Woman seeks cave

Earlier my Mum and I took my daughter and son shopping. I don’t know why my daughter behaved like a foul ungrateful teenager but the experience was hideous. Nothing was good enough. When she finally found some trainers she liked they weren’t in her size and no she didn’t want to wait for them to be ordered online. When we decided to leave her to browse down one aisle so we could keep baby boy entertained in another then went back to check on her she spat out her contempt that we were ‘checking on her’ and could we please ‘go away’ (although not sure if she said please). She moaned the entire time we looked at clothes for me,( back to work clothes ) and then moaned that she wanted to go home after my Mum had bought her dinner.

My Mum and I realise that we should have just given it up as a bad idea and left with nothing, giving daughter an important lesson in how not to behave. But we didn’t want to ruin her day, or ours for that matter.

Baby boy presented his own issues but only insofar as picking up random objects and putting them in the trolley – but that was his version of little boy entertainment in a supermarket so he did well. 

When my husband ‘had words’ with her later she said she was tired and that was why she was grumpy. Part of me accepts that but part of me doesn’t. It’s just those damned thing called hormones turning my daughter from Famous Five’s Anne to Roald Dahl’s Veruca Salt overnight.

My Mum then said on the way back that I had to make sure baby boy didn’t copy his sister when she was being rude. I replied by saying that parenting at times is too hard a job and that actually I would like to crawl into a cave.

But, in the absence of a cave nearby, I just settled with putting them both to bed, drinking tea and writing this blog post.  

This blog is for UNICEF, thanks for reading. 

Yes to lost minutes

Saying ‘yes’ is catching up with me. Sometimes, if you write something down in a list it helps you to see that actually there isn’t that much to sort out, so here goes…

– do parish council minutes, email all partners re web links, start post box listing application, start handover document, do tweet schedule before leave, supervise daughter’s first tutor session, get children used to childminder through booking in time with her, get the working party for playground off the ground (Scuse the pun), go to first meet with new team, do medical questionnaire, get road closure for school fair booked, contact parish council re: using green for said fair, find out how much was raised through textile recycling at school, get November dinner and dance bash booked, set-up childcare voucher scheme, put for sale signs in husbands truck (to sell-off as no longer needs it and we need more cash), get Sailing sessions booked in over Easter, sort out childminders sessions walking the dogs……I’m sure there was something else…oh yes, train for the swimathon.

Everyone has lists like these as long as their arms(s) so no wonder we are all running around like headless chickens with our heads either stuck in a computer or behind a steering wheel. While saying yes has opened up so many experiences and opportunities, there are times when just the experience of taking stock will suffice.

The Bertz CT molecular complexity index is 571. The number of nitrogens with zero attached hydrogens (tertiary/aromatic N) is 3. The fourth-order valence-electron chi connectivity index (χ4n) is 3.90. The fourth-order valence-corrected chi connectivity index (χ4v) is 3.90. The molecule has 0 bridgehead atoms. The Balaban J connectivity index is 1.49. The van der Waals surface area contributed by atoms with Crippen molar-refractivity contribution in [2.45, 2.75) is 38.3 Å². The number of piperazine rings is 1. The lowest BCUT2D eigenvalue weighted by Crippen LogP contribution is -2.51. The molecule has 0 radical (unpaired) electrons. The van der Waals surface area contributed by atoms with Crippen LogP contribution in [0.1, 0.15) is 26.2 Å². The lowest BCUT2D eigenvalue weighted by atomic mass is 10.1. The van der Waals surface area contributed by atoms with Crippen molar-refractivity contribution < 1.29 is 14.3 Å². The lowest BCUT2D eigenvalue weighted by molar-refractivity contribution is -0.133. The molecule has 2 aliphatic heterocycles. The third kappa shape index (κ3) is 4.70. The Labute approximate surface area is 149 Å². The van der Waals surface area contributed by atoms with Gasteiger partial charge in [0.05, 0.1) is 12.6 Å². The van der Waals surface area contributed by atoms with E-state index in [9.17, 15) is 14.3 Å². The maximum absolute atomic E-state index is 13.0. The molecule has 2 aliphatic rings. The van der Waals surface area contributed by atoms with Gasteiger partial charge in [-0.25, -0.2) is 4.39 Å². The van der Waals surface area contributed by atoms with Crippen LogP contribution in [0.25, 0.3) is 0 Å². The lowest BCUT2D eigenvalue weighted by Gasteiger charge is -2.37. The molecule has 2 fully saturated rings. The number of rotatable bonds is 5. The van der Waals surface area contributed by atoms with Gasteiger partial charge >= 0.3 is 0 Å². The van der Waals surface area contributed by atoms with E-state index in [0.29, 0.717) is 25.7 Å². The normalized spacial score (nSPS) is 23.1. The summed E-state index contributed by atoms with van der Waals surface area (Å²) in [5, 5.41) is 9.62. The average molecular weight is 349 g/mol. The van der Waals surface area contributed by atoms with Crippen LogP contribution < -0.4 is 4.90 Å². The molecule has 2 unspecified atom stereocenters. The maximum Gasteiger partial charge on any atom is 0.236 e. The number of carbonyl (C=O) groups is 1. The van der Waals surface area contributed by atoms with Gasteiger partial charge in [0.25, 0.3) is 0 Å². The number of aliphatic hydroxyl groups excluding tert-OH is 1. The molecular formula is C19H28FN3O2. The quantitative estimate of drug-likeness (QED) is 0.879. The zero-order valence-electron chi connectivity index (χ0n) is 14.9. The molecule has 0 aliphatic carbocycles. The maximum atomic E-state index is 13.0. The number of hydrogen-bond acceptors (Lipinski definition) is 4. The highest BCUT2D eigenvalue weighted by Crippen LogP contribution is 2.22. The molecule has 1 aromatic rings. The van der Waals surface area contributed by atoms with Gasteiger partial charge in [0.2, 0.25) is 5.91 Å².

My baby boy said to me earlier, “Mummy why don’t you stand still”. I am always saying to him “just a minute” when those minutes are all I, and anyone else for that matter, has got..

This blog is for UNICEF.

Thanks for reading.

Plane mad for a lunchbag

I have just spent 30 minutes (or it seemed like that anyway) deliberating over which ‘Disney Planes’ lunch bag to get my son on Amazon. You would think it wouldn’t take more than 5 minutes….why do you need to read umpteen reviews on a bag’s ability to store a child’s lunch?- but you can’t help but get drawn in. Then there is the design, colours, size, capacity, durability (sad isn’t it). Then when you finally go for it and select the seller who is offering free postage, you find at checkout it adds another £3 for packing. By which point you have given up the will to live and press ‘complete order’ anyway.

The saga didn’t start on the Internet. No, this quest for the lunchbox began earlier today when I specifically drove to a supermarket because I had seen another branch selling them only to be told in this particular branch “they won’t be in stock til after Easter”. So I drive back through our local town and try no less than three shops, all of which don’t sell insulated lunch bags, let alone Planes ones. Then that was it, I was on a mission. I had said to baby boy he could have a Planes lunchbag, so he was going to get one……

I think I need to start work (or maybe it’s the guilt of starting full-time work that is making me become insanely focused on anything concerning the children) – yes I think that’s it.

This blog is for UNICEF.

Thanks for reading. 

Uncharted waters…

Our boat is now on the water, in arguably one of the most beautiful spots on the South Coast. Compared to others moored nearby, it looks like a wind-up toy but we are boating on a budget so anything that float goes in our book. 

But it’s my daughter that already has ‘the bug’. Having helped us sometimes willingly and sometimes unwillingly on our boat, she is keen to get at the helm of a dinghy and has been studying the RYA handbook for children on sailing. So we decided we best get our money out and pay for a course. As it happens, the place we are now moored has its own sailing club. When I downloaded the membership form I noticed there had to be a ‘proposer’ and a ‘seconder’ which had to be people already in ‘the club’. This gave me the impression it was some old men’s club where you sit in Big chairs, drink brandy and smoke cigars. So, when we went down to the boat today, I noticed the clubhouse was open so decided to see how archaic it really is. I went up to the place that seemed to be most receptive to guests (where they were serving tea and cake) and as I started to explain my intentions a smiley lady putting milk in her tea, who had clearly just come off the water, remarked that her ears had been flapping when I came in and that she would be happy to talk to me as she is the memberships secretary.